As well as a very good Don Quixote the performance benefits from an equally good Sancho Panza and both Wallenstein and Pollain are heard to good effect in Variation III, ‘Dialogue of Knight and Squire’. Wallenstein plays eloquently in Variation V, ‘The Knight’s Vigil’ and towards the end, as the Don is dying I feel that Wallenstein conveys the world-weariness of the Don and the pathos of the scene pretty well. Hereabouts there’s a nice simplicity of utterance to his playing and he and Beecham bring off the ending very successfully.
Mark Obert-Thorn has made a very good job of the transfers. The original recording was made on experimental 33 1/3 rpm discs, each side of which was the equivalent of two 78 rpm sides, and these have been the source material used. I’m very glad to have heard this historic performance.
I wish I could be as enthusiastic about the Bloch Violin Concerto but I’m afraid that I’ve listened to this a couple of times and it really doesn’t engage my sympathies. That’s not the fault of the performers. Szigeti is superb and, since he’s well to the fore in the recording it’s possible to appreciate his virtuosity in a demanding solo role. Even more admirable is the singing purity of his tone. A prime example of that comes in an extended slow, reflective passage in the first movement (5:52-8:50). Szigeti’s poetic side is also strongly in evidence in the rather haunting slow movement. I liked this movement the best – perhaps in part because it’s the shortest movement. The first movement, however, at 18:10, is nearly three times as long and I think it’s too extended for its own good. In particular the cadenza (12:48-15:25) just seems to go on and on – and to no great purpose. The opening tutti in the finale sounds brash – how much, I wonder, is that down to the recording rather than the music; the recording can’t really cope with the volume of this passage and, indeed, sonically this is the most problematic movement in the concerto. Here, as elsewhere, all the performers demonstrate commitment to the music.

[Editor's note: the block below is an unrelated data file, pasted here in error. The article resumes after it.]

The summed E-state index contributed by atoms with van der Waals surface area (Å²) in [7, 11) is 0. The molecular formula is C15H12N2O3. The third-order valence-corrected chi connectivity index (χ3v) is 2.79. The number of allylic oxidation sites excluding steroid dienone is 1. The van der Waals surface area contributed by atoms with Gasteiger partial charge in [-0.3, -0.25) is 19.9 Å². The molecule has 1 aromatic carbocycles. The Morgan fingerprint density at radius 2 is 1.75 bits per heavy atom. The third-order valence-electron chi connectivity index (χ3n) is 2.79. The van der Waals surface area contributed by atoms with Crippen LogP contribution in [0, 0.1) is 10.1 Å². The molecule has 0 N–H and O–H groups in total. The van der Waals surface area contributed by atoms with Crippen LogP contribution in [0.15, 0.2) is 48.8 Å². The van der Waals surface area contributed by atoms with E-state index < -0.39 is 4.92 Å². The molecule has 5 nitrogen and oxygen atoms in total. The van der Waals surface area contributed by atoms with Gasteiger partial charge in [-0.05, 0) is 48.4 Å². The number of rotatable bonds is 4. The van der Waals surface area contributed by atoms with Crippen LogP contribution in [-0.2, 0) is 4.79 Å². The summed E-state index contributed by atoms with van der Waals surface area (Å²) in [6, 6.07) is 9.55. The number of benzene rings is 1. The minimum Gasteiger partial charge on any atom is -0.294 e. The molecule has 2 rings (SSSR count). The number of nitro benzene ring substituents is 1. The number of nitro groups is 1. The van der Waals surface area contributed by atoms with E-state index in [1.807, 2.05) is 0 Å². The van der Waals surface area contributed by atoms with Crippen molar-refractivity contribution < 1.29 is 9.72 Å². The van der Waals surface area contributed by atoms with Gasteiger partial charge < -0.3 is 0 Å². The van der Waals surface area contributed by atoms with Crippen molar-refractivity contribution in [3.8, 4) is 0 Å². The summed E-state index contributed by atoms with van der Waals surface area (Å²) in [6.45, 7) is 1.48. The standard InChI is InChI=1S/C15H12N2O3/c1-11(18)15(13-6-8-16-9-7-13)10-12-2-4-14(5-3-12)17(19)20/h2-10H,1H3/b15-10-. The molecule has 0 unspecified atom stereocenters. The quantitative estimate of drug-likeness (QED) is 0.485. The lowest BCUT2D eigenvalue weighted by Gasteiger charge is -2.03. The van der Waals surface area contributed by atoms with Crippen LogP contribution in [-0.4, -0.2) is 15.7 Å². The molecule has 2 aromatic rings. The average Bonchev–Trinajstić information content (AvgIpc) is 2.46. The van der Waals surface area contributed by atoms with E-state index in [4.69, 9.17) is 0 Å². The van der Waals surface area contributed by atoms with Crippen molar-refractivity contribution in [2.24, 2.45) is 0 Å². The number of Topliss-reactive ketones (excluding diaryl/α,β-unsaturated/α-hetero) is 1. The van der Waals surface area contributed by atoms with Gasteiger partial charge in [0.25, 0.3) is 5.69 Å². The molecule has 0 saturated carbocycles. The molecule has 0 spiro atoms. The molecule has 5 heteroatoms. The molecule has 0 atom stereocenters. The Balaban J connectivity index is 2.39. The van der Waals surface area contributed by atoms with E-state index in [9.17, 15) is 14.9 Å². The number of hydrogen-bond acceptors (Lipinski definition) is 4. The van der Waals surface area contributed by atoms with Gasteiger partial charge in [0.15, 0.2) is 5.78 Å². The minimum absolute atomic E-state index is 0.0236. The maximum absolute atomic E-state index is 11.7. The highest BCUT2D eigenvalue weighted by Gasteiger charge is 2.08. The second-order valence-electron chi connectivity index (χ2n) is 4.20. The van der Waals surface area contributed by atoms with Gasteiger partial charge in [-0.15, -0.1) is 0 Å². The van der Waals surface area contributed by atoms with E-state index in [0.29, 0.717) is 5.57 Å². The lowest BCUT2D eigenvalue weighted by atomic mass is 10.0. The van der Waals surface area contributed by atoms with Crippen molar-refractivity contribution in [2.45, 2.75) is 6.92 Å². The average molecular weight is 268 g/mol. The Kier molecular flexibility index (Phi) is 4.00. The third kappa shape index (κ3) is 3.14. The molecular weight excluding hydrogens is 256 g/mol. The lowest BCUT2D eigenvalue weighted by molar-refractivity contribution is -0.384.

Unfortunately, despite the best efforts of Andrew Rose there are issues with the sound in this concerto. There’s a good deal of surface noise; in loud passages the orchestra can sound strident; and the sound often crumbles in loud passages. Naturally, one must make allowances given the provenance of the recording, which was captured – off air? – from a live performance in 1939, which was the UK première of the work. Later that same month Szigeti made a studio recording with Charles Munch. We learn from the notes that the present recording was found to have four gaps in it, each of about 30 seconds. Prior to the only previous release of the recording, on a 1973 LP from the American Beecham Society, these gaps were filled by splicing in the relevant passages from the Munch recording. That editing was done pretty seamlessly, it seems. Andrew Rose has used the 1973 release for his transfer.
Summing up, this release from Pristine will be of considerable interest to Beecham’s many admirers. The Bloch is not a piece with which one would have associated him – did he ever return to it, I wonder? So this is an important addition to his CD/download discography, especially for listeners who warm to the work more than I do. The Strauss is especially significant, I suggest, not least because this was the work’s first recording and it’s a very good one. I’m very glad to have it sitting on my shelves next to Beecham’s 1947 recording.
Masterwork Index: Don Quixote